4. On the initiative of the Winnipeg Ballet group, the first Canadian Ballet Festival was held in Winnipeg in 1948 with visiting companies from Toronto and Montreal. The second Festival, held in Toronto in March of 1949, presented eleven companies performing twenty-one ballets for most of which the music was written by Canadian composers. The Festival was a great popular and artistic success; and through the effective co-operation of the C.B.C. and of the National Film Board it awakened interest in the ballet throughout Canada. It is the hope of the Ballet Festival Association that public interest thus created will help to prepare a professional field for Canadian dancers, thus enabling them to earn their livelihood by the practice of their art in their own country, a desirable objective which has not yet been realized.

5. We have been assured on good authority that there is no inherent obstacle to the development in Canada of ballet on a national scale comparable artistically with anything that is being done elsewhere in the world. Indeed we were informed that Winnipeg in particular is fortunate as a centre of ballet, with its high standards of music and with its thousands of people of Slavic and Central European background to whom the dance is a natural and habitual form of self-expression. It was pointed out to us again in Halifax that Canadian youngsters are quick and eager to learn, and that with competent instruction there is nothing to prevent the growth in Canada of a national ballet comparable to that of Sadler's Wells, which beginning from almost nothing, in twenty years has become one of the world's great ballet companies. For this development in Great Britain, however, three things were necessary: strong public support, rigorous training and skilled instruction, (it has been observed that in the ballet, as in surgery, there can be no amateur status), and some source of financial aid, since in all countries for the production of ballet, as of opera, either private or state subventions have been necessary.


6. It has been suggested to us that the impediments to the growth of ballet in Canada are analogous to those which deter the revival of the legitimate stage: lack of suitable quarters for rehearsal and performance, the crippling cost of travel over our vast distances, a scarcity of competent instructors, the absence of a school of advanced training, and a need of scholarships for our promising young artists to assist them, either in Canada or abroad, through the minimum period of six years' training essential to a professional ballet career. Very much the same arguments which advocated the encouragement of the drama on a national scale have been advanced to support the cause of ballet in Canada and to propose solutions for the problems of gifted young Canadians whose talents are revealed each year by the National Ballet Festival but who cannot then look forward to careers in Canada. It seems apparent to us that although the voluntary organizations (notably the Canadian Ballet Festival Association and the few well-established ballet groups and schools) have done and can do notable work unaided, the development of ballet in Canada on a level with Canadian achievement in the other arts will depend upon the adoption of suitable and practicable means to provide professional careers for Canadians in their own country and an important outlet for the creative abilities of Canadian artists and musicians.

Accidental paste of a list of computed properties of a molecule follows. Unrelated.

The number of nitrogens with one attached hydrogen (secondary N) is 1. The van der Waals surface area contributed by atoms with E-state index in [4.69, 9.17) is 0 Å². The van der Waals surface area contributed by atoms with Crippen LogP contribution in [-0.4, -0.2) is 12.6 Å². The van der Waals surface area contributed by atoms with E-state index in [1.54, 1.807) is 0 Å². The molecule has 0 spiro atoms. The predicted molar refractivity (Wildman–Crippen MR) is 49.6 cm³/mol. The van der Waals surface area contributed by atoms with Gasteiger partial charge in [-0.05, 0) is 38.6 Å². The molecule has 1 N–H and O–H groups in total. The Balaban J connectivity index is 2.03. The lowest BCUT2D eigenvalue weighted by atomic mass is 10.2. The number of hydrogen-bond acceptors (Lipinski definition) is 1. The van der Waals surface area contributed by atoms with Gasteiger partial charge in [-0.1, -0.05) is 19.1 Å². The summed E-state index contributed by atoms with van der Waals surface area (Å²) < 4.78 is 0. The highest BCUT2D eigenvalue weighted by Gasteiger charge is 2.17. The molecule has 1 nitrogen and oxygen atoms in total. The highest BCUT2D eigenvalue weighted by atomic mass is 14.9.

* From: Canada. Royal Commission on National Development in the Arts, Letters, and Sciences. Report. Ottawa : King's Printer, 1951. By permission of the Privy Council Office.